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Universal logarithmic measurement unit

Use one unit to express large and small amounts of something
  (+4, -2)
(+4, -2)
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Why should I use weeks to measure the time I'm dating somebody, and miliseconds to measure the time between the finish of two racing cars? Because 20/60.480.000 th of a week probably sounds kind of silly to express the difference between the finishing of those two cars.

But what if there would be a measurement unit that would be as acurate as miliseconds, but also be confortable to use as it is with weeks? Maybe logaritmical (I'm not a math wizard so I'm not sure) So it would sound like: "we broke up 1,5 units ago" and also: "I finished just -0,2 units before him". The unit should be usable in both situations and you don't have to remember how to convert those unit type of things.

Like I said, I'm not much of a math wizard, so I could be way off base here, and it's probably not even practical to use such a complex unit (then again, I'm still having problems converting degrees celcius and farenheit), but it's something that came up, so I committed it to my favorite bakery. :-)

Maybe one of you guys can shine some light on my idea.

psneekes, Sep 26 2002

Exponential birthday intervals http://www.halfbake...irthday_20intervals
[hippo, Sep 27 2002, last modified Oct 04 2004]

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       'Maybe one of you guys can shed some light on my idea'   

       is that a pardox?
[ sctld ], Sep 26 2002
  

       No, psneeks is asking for a logarithmic unit of time. Say we set the base as 60 and the zero point as one second, this will give   

       1 second = 0 ulmus
1 minute = 1 ulmu
1 hour = 2 ulmus
1 day = (gets calculator out...)
st3f, Sep 26 2002
  

       1 day = 2.78 ulmus
1 week = 3.25 ulmus
1 year = 4.22 ulmus
  

       Converting the other way   

       -5 ulmus = 1.29 picoseconds
-4 ulmus = 77.2 picoseconds
-3 ulmus = 4.63 microseconds
-2 ulmus = 278 microseconds
-1 ulmus = 0.0167 seconds (1/60 of a second)
0 ulmus = 1 second
1 ulmu = 1 minute
2 ulmus = 1 hour
3 ulmus = 2.5 days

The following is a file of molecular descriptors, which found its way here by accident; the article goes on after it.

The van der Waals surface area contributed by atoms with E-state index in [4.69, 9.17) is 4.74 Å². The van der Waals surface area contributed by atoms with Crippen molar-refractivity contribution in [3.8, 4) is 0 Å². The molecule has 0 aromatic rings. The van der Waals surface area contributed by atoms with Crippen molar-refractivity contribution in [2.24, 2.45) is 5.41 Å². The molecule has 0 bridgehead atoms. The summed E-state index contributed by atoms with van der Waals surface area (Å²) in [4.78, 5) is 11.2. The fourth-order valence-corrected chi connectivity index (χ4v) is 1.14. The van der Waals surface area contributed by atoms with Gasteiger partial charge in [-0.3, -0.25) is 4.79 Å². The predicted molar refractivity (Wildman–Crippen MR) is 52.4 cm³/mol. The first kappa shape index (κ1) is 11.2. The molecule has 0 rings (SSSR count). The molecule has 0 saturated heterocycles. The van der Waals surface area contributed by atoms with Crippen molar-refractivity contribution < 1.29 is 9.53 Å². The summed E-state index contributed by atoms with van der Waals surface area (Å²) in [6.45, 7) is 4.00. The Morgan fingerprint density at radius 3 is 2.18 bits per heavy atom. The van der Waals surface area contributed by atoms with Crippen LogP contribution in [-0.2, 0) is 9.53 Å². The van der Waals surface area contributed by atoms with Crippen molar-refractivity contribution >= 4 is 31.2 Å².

4 ulmus = 150 days
5 ulmus = nearly 25 years
  

       all, of course completely arbitary and fairly pointless. Cute, though.
(puts calculator away)
st3f, Sep 26 2002
  

       Hmm... relearning the concept of time.. Nope, not my bag, sorry.
Mr Burns, Sep 26 2002
  

       Logarithmic units are only really useful when comparing quantities which tend to be logarithmic in meaning. For example, if on a recording a person's voice is 6db louder than the jackhammer in the background, it will remain so regardless of the volume at which the recording is played.   

       A useful place to which this sort of scale might be applied is audio frequencies, with the formula being 12*lg(freq_in_hz/8.1758) [so middle C would be a value of 60 and frequencies would line up with MIDI note numbers.
supercat, Sep 26 2002
  

       Give me .1693 ulmus to decide if I'll ever utter a public ulmology.
reensure, Sep 26 2002
  

       [admin] Corrected spelling in title, changed category.
st3f, Sep 26 2002
  

       Logrithmic units are used for many things already. A few logrithmic units I can think of off of the top of my head:   

       Decibels (sound) Richter (earthquakes) Stellar Magnitude (stars) Storm Magnitude (storms) pH (Acidity)
Krate, Sep 26 2002
  

       I'll buy [supercat]'s idea for logarithmic frequency units. I've seen way too many cases where log(f) is more directly useful than f itself. But I'm not sure if the normalization to the MIDI note numbers would be as universally useful as a plain log_2(f) or log_10(f).
BigBrother, Sep 26 2002
  

       ulmu.com is available. Cool.. I can't imagine there are many 4-letter domains available...
waugsqueke, Sep 27 2002
  

       BigBro: I'll grant that lg(f) may be more useful than the MIDI-normalized value (i.e. a difference of one unit per octave); I don't see much use for a log10-based scale, though. Two pitches may be easily heard as being in a 2:1 ratio (or 4:1, or 8:1, or 16:1), much more so than a 10:1.
supercat, Sep 27 2002
  

       [supercat]: I was thinking more general-pupose signal analysis, not audio necessarily. But on further thought, octaves are still more useful (generally) than decades, so log_2(f) it is.   

       // Two pitches may be easily heard as being in a 2:1 ratio //   

       Not in your typical high school band. :) You'd be hard pressed to find an integer ratio in that mess.
BigBrother, Sep 27 2002
  

       If you are doing scientific work, then you already work in seconds. With some very large and very small multipliers. Which are powers of ten, so I think we are already using logarithmic measurement!
pfperry, Sep 27 2002
  

       ¯waugsqueke: utus.com (as in arbutus) is available … I also wonder how many four letter domains are available.
reensure, Sep 27 2002
  

       Way above my head.   

       Any ideas for a clock?
BinaryCookies, Sep 29 2002
  
      
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